The White House has long been a staple of American government and it has gone through a lot of trials and tribulations. The almost mythical building has faced rumors ranging from Willie Nelson's pot-smoking on the roof to past presidents haunting its hallowed halls, but these facts about the White House are cold hard United States trivia that will surprise, enlighten, and entertain. What should you know about the White House? Let's dig into its history and find out!
The White House address, 1600 Pennsylvania Avenue, is one of the most famous locations on earth. These White House facts not only give insight into the funny presidential anecdotes and great bits of trivia, but they also give readers a history of the White House. Peruse this list for stories about presidents like Harry Truman and both President Roosevelts as well as fascinating and awesome pictures of the White House. These photos, accompanied by fun facts, will undoubtedly make you want to visit the Presidential Palace.
President Theodore Roosevelt not only oversaw the creation of the West Wing, but he also made the "White House" name official. In 1800, names like "Presidential Mansion," "President's Palace," and "President's House" were tossed around, but in 1901, Teddy made sure "White House" stuck.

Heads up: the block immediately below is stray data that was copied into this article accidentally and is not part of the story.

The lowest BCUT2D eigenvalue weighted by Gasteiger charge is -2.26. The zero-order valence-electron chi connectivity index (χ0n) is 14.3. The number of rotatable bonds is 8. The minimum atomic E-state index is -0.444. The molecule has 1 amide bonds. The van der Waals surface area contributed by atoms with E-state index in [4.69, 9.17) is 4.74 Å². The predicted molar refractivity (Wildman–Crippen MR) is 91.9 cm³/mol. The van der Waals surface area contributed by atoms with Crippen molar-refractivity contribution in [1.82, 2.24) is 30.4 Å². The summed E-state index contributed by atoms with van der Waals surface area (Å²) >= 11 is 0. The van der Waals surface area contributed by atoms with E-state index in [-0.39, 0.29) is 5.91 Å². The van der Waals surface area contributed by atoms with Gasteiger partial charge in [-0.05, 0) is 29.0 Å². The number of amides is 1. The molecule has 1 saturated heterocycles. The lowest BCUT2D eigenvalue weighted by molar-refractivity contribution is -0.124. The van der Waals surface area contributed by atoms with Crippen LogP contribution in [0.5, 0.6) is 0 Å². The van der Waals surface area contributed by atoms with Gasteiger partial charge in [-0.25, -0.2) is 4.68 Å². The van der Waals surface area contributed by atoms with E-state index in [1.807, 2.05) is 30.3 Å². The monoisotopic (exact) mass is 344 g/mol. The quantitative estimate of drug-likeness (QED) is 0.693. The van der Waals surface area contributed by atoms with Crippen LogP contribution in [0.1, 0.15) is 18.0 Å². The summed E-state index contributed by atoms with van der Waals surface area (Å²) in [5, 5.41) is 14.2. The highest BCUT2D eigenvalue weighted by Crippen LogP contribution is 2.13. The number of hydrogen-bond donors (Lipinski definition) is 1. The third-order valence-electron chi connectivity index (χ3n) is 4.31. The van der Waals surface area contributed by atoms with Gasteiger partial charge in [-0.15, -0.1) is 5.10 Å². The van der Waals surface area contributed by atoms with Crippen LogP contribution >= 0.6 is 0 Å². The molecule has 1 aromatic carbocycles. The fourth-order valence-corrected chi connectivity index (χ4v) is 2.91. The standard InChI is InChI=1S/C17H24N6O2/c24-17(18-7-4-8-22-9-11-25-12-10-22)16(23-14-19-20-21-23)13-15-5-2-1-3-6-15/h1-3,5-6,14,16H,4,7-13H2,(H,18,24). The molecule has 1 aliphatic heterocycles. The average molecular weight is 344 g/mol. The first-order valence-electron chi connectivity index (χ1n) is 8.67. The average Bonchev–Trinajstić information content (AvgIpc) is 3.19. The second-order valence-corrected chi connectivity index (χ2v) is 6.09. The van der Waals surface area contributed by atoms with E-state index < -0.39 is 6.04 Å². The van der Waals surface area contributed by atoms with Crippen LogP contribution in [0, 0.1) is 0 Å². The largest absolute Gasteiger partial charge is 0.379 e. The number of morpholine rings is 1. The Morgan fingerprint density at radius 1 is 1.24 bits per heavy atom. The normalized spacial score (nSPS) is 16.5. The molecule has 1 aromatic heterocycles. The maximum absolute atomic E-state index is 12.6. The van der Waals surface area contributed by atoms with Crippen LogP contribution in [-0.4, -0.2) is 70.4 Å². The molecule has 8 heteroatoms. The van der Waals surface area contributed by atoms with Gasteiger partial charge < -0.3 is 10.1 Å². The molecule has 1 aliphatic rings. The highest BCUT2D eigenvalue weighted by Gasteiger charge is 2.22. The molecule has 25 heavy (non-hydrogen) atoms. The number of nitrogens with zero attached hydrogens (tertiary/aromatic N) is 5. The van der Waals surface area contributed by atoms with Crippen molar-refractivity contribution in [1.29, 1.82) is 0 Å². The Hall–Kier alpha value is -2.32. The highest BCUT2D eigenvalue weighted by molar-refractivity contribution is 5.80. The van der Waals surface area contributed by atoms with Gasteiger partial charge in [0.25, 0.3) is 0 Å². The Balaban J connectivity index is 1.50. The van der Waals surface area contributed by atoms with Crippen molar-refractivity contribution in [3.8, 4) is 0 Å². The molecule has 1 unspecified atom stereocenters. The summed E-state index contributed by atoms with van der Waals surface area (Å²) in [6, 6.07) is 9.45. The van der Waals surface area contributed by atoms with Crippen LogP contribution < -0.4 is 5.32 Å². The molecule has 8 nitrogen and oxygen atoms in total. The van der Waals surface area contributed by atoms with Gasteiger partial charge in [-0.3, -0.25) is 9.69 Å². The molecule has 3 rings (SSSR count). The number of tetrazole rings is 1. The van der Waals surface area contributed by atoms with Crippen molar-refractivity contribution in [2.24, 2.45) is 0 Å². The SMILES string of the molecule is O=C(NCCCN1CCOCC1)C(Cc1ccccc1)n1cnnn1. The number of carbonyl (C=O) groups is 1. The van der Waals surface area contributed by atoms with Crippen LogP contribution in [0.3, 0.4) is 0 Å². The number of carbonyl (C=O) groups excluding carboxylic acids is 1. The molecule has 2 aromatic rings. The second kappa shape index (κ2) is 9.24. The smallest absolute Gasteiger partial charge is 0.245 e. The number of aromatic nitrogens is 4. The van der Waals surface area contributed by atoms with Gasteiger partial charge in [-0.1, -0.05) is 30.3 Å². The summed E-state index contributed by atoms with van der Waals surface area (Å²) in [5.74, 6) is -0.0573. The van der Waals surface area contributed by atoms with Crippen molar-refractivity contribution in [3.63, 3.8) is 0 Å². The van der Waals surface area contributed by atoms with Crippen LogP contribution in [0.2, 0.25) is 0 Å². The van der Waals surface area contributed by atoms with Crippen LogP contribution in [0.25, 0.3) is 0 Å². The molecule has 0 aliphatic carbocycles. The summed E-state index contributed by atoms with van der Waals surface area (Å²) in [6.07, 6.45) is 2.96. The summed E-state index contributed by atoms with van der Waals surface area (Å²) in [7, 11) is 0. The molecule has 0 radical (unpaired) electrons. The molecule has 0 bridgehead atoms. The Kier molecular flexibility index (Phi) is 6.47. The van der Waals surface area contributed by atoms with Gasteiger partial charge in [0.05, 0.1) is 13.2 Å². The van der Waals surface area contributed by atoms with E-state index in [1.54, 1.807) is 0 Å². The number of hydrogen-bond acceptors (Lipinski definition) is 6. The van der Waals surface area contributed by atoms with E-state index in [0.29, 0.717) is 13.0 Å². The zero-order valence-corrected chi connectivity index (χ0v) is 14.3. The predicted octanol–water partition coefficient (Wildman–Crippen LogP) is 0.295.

Franklin Delano Roosevelt needed a pool for his exercise regiment, which was built in the White House itself. It was President Nixon who had FDR's swimming pool remodeled and transformed into an area for journalists and press people.Source: Before the Fall
Like a five star hotel, the awesome nature of the White House does not just derive from its fancy looks – there's also its sheer size. Without all the butlers and security, one might have trouble navigating through over 400 doors and over 130 rooms. It should be hard to feel trapped, however, considering the nearly 150 windows you can look out of.
It wasn't until 1833 that the White House got its first "bathing house" and first running water. Not only that, but it wasn't until 1853 that the presidential family members themselves were granted the right to running water.